boy getting eyes examined
This year, while taking care of other back-to-school health needs such as required immunizations, it’s also a good idea to have your child’s vision checked. August is Children’s Eye Health and Safety Month and a perfect time to get your child’s vision in shape before the start of the school year.
Although your family physician or pediatrician will conduct a basic eye exam at the annual check-up, there are problems that this type of exam may not reveal. The American Optometric Association recommends that kids also visit an optometrist or ophthalmologist for a comprehensive eye exam. A child’s vision may change significantly from ages 5-18.
Because 80% of learning in early childhood is visual, eye health can be critical to overall academic achievement. In fact, recent research shows that eye issues may contribute to behavioral and learning problems. In the absence of a comprehensive visual exam, these issues may be misdiagnosed and mistaken for ADD, ADHD, dyslexia, or behavioral issues.
Small screens can equal big problems
Nowadays at school, kids spend large amounts of time looking at computer and projection screens, televisions, and smart boards. Add to that the potential for further eye fatigue at home from various handheld tablets and portable video games (iPad, Kindle, or Nintendo DS, anyone?) the amount of eye strain on our children is vastly different from what we, as parents, experienced as kids. The most common vision problem in children is nearsightedness, or myopia, with farsightedness and astigmatism running a close second. Issues with eye fatigue, focusing, tracking, and coordination may also affect behavior and school performance.
During last school year, I noticed that my kindergarten-aged son was rubbing his eyes, blinking excessively, and even closing his left eye more than the right. It seemed that all of this had come out of nowhere. In reality, it had probably begun earlier, but was noticed only when the symptoms became physical in nature. At about the same time, I also noticed that he was more irritable than usual. After taking him to see our family physician, it was recommended that we see an ophthalmologist. Within a few days, my son had a diagnosis of far-sightedness and two new pairs of glasses, one for home and another for school. While his issue is not severe and his prescription is not too strong, the problems he was experiencing were significant enough to affect his physical and emotional behavior. Once he had his new glasses, he was back on track at school and at home.
If a child can’t see well, the ability to read and follow what is happening in class is greatly reduced. When this happens, concentration and self esteem can be affected, resulting in the child in acting out in frustration. Not only is the child affected, but so is everyone around him, from family to teachers and classmates.
What to look for
Even after having your child’s eyes examined annually via a comprehensive eye exam with an optometrist or an ophthalmologist, parents should keep an eye out for any conditions that may develop between annual check-ups. If your child experiences the following, see an eye health professional:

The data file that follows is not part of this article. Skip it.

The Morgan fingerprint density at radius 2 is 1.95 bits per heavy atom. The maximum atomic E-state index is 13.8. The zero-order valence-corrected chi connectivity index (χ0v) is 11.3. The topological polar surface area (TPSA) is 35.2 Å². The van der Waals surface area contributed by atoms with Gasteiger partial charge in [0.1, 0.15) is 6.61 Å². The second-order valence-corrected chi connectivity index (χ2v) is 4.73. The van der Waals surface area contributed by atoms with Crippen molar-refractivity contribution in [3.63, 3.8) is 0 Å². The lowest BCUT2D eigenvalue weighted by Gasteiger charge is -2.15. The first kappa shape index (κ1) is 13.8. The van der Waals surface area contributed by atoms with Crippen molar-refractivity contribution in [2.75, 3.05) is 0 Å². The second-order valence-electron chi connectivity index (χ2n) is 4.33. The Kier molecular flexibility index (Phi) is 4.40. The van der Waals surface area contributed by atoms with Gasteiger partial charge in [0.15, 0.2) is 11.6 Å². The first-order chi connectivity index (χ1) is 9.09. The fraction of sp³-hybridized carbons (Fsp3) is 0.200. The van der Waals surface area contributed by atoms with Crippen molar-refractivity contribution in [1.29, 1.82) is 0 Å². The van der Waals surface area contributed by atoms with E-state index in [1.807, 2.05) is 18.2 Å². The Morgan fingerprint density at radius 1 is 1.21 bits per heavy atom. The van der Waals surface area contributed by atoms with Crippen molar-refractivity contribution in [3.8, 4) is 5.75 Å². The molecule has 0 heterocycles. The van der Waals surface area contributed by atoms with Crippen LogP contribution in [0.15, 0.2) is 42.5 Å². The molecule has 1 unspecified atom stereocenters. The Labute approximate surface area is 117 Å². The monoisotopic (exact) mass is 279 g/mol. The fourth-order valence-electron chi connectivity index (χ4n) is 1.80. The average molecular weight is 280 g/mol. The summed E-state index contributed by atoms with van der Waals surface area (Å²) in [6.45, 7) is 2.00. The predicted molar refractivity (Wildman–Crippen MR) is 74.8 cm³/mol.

• Excessive or frequent eye rubbing or blinking
• Covering one eye
• The iris/pupil of eye seems lazy and off center
• Double vision
• Frequent headaches
• Short attention span
• Avoiding reading assignments
• Holding reading materials close to the face
• Difficulty remembering or understanding what she has read
• Losing place when reading
If your health insurance plan does not include visits to an eye health professional, the following community resources may be of assistance:
Florida’s Vision Quest, www.flvq.org
Since 1994, Florida’s Vision Quest has been a children’s charity providing a unique and comprehensive program that identifies vision problems in children, schedules free eye exams, and manufactures quality new eyeglasses for thousands of children throughout the state of Florida.
Collier County Health Department
Provides yearly screening for vision, hearing, growth and development, and scoliosis in state mandated grades (Kindergarten, 1st, 3rd, and 6th).
Lighthouse of Collier: lighthouseofcollier.org
This organization promotes the development, implementation, and on-going evaluation of programs and services which foster independence and enhance the quality of life for the blind, visually impaired, and their caregivers.
If your child is not covered by health insurance, there are affordable options offered through the state of Florida’s Kid Care program. For more information, visit: www.floridakidcare.org.
Nicole Flesvig Bruland is a mother of two, writer, and educator. Raised near the Canadian border, and having studied in Paris, she is a French/English bilingual with a passion for language. She has been a teacher and education policy consultant at the Florida Department of Education. Nicole is a blogger for the Golisano Children’s Museum of Naples and an adjunct professor at Edison State College. She enjoys traveling and having fun with her sons, Jacob and Evan, and her husband Bronze.